Comics A.M. | San Diego & Salt Lake cons to meet about lawsuit

Legal | A conference has been scheduled for Oct. 27 in San Diego to discuss a possible settlement in the trademark dispute between Comic-Con International and Salt Lake Comic Con regarding the latter's use of "Comic Con." Comic-Con International filed lawsuit last month, claiming Salt Lake organizers are attempting to “confuse and deceive” fans and exhibitors with their use of the term. Salt Lake Comic Con formally responded on Monday, denying those accusations and asking a federal court to find Comic-Con International's trademarks invalid. [The Salt Lake Tribune]

Banned Books Week | Reporter Sydney Gillette gets the local angle on Banned Books Week, talking with a local comics retailer and a librarian. While Missoula, Montana, has very few book challenges, the most recent one at the public library involved a graphic novel, The Furry Trap, by Josh Simmons. Neither the public libraries nor the schools in the area have ever removed a book in response to a challenge. [Montana Kaimin]

Creators | At the site of the library-themed webcomic Unshelved, Gene Ambaum interviews Gene Luen Yang, creator of The Shadow Hero. You'll also get to see what may be the first Shadow Hero cosplayer. [Unshelved]

Creators | Writer Justin Jordan talks about his new comic Deep State, debuting in November from BOOM! Studios. [13th Dimension]

Comics | Paul Gravett looks at the French comic Barbarella, which was the inspiration for the Jane Fonda movie. (Kelly Sue DeConnick talked with CBR this week about adapting the book for English-language readers.) [Paul Gravett]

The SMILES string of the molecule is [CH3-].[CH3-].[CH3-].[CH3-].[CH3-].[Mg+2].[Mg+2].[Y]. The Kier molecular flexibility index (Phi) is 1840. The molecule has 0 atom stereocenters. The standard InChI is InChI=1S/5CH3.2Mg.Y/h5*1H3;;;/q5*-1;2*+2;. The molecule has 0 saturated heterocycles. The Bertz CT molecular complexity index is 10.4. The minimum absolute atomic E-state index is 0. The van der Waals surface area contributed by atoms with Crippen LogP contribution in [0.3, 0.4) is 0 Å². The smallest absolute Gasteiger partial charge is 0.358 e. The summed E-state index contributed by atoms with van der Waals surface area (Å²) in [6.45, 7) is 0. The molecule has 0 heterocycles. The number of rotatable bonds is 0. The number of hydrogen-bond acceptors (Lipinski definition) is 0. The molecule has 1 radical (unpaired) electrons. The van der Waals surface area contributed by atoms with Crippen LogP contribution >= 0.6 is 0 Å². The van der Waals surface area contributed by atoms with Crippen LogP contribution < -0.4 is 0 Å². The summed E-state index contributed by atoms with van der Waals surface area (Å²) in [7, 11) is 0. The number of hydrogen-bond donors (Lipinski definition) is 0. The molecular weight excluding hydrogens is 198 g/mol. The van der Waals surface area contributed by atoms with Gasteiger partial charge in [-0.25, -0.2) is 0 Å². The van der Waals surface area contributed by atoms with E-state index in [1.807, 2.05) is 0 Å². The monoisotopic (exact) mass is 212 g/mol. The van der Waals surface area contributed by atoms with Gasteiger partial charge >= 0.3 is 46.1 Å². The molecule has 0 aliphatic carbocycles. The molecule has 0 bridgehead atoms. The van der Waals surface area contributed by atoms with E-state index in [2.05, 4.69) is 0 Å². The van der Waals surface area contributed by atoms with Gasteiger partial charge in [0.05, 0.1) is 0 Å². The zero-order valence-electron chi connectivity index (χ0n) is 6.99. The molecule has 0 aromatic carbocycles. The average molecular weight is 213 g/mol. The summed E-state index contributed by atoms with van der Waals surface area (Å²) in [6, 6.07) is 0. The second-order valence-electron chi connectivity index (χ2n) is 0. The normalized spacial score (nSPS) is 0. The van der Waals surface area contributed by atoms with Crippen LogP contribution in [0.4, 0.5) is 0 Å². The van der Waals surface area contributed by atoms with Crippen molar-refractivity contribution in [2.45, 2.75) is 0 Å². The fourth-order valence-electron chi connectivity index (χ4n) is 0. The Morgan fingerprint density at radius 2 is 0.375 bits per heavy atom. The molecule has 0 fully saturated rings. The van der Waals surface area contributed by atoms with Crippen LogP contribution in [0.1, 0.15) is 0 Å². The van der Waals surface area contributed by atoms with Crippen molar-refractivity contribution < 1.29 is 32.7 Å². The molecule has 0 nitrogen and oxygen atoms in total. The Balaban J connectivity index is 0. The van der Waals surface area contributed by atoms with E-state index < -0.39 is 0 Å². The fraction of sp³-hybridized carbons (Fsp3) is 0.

Publishing | Henry Chamberlain interviews Bill Kartalopoulos, editor of the Best American Comics series. [Comics Grinder]

Libraries | Asia Morris interviews librarian, comics enthusiast and zinester Ziba Perez Zehdar, who discusses the place of graphic novels in her library and what her plans are for Long Beach Comic Con. [Long Beach Post]

Retailing | The owners of Chemshaw 13 Donutz & Comics, in Crown Point, Indiana, have an interesting take on running a comic shop: Knowing that a lot of people have never set foot in one before, they combine it with a coffee shop. Come for the muffins, stay for the comics? It's also located in a historic building in downtown Crown Point. [NWI Times]

Retailing | Meanwhile, The Comic Book and Record Shop in Elkin, North Carolina, seems to have a nostalgia focus, offering Golden and Silver Age comics and vinyl records. [Elkin Tribune]

Conventions | The first Creative Women's Conference will be held Saturday in Denton, Texas; it's organized by David Doub of Dusk Comics, who had been thinking of starting up a show for a while: "Then it dawned on me that there is a segment in the creative field that at best gets only a ‘women of comics’ panel. I wanted to help with a positive message and educate aspiring creators on [what steps to take to enter the industry as a creator]." He also wanted to provide a haven from harassment and "fake geek girl" accusations. [Denton Record-Chronicle]

Conventions | Hey, did you know those movie superheroes started out in comic books? That's the angle reporter Jonathan Van Dyke takes in his article on Long Beach Comic Con, and given the much larger audience for movies, it may be an effective one. He also gives a pretty good rundown of what to expect at the con, for those planning to go. [The Grunion Gazette]

Conventions | There's no ambiguity about the Claremont Packing House Comics and Collectibles show, which has a definite focus on local vendors and bargain comics; one outfit is selling them by the pound. [Daily Bulletin]

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